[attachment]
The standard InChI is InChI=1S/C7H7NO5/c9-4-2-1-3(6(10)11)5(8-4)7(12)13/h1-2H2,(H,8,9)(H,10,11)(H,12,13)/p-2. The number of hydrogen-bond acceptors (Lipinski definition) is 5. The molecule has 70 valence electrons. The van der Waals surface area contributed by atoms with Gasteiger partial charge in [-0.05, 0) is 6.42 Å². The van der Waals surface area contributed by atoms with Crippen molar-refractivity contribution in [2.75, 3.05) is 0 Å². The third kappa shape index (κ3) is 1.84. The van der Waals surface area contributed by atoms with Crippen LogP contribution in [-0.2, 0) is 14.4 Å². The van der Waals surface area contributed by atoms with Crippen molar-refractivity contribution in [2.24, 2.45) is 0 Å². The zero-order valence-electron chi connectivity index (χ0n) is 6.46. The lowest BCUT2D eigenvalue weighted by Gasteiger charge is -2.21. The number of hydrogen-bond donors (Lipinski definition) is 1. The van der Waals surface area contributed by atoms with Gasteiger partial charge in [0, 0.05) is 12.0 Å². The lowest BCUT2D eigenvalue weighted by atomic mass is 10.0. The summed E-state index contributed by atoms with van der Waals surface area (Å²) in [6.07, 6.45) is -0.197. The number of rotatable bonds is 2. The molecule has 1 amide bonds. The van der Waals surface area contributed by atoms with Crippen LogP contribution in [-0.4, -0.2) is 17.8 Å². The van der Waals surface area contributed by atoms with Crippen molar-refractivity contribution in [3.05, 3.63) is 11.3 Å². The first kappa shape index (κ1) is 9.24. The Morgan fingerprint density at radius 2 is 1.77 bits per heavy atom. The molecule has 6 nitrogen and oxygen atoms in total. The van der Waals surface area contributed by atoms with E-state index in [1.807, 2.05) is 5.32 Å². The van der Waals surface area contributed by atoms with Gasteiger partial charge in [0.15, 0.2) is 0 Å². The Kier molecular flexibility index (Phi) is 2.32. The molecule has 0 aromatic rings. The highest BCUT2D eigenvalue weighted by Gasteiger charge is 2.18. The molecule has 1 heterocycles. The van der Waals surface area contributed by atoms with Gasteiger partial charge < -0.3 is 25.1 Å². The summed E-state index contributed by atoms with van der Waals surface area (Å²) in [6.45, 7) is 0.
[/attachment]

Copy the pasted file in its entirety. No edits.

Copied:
The standard InChI is InChI=1S/C7H7NO5/c9-4-2-1-3(6(10)11)5(8-4)7(12)13/h1-2H2,(H,8,9)(H,10,11)(H,12,13)/p-2. The number of hydrogen-bond acceptors (Lipinski definition) is 5. The molecule has 70 valence electrons. The van der Waals surface area contributed by atoms with Gasteiger partial charge in [-0.05, 0) is 6.42 Å². The van der Waals surface area contributed by atoms with Crippen molar-refractivity contribution in [2.75, 3.05) is 0 Å². The third kappa shape index (κ3) is 1.84. The van der Waals surface area contributed by atoms with Crippen LogP contribution in [-0.2, 0) is 14.4 Å². The van der Waals surface area contributed by atoms with Crippen molar-refractivity contribution in [2.24, 2.45) is 0 Å². The zero-order valence-electron chi connectivity index (χ0n) is 6.46. The lowest BCUT2D eigenvalue weighted by Gasteiger charge is -2.21. The number of hydrogen-bond donors (Lipinski definition) is 1. The van der Waals surface area contributed by atoms with Gasteiger partial charge in [0, 0.05) is 12.0 Å². The lowest BCUT2D eigenvalue weighted by atomic mass is 10.0. The summed E-state index contributed by atoms with van der Waals surface area (Å²) in [6.07, 6.45) is -0.197. The number of rotatable bonds is 2. The molecule has 1 amide bonds. The van der Waals surface area contributed by atoms with Crippen LogP contribution in [-0.4, -0.2) is 17.8 Å². The van der Waals surface area contributed by atoms with Crippen molar-refractivity contribution in [3.05, 3.63) is 11.3 Å². The first kappa shape index (κ1) is 9.24. The Morgan fingerprint density at radius 2 is 1.77 bits per heavy atom. The molecule has 6 nitrogen and oxygen atoms in total. The van der Waals surface area contributed by atoms with E-state index in [1.807, 2.05) is 5.32 Å². The van der Waals surface area contributed by atoms with Gasteiger partial charge in [0.15, 0.2) is 0 Å². The Kier molecular flexibility index (Phi) is 2.32. The molecule has 0 aromatic rings. The highest BCUT2D eigenvalue weighted by Gasteiger charge is 2.18. The molecule has 1 heterocycles. The van der Waals surface area contributed by atoms with Gasteiger partial charge < -0.3 is 25.1 Å². The summed E-state index contributed by atoms with van der Waals surface area (Å²) in [6.45, 7) is 0.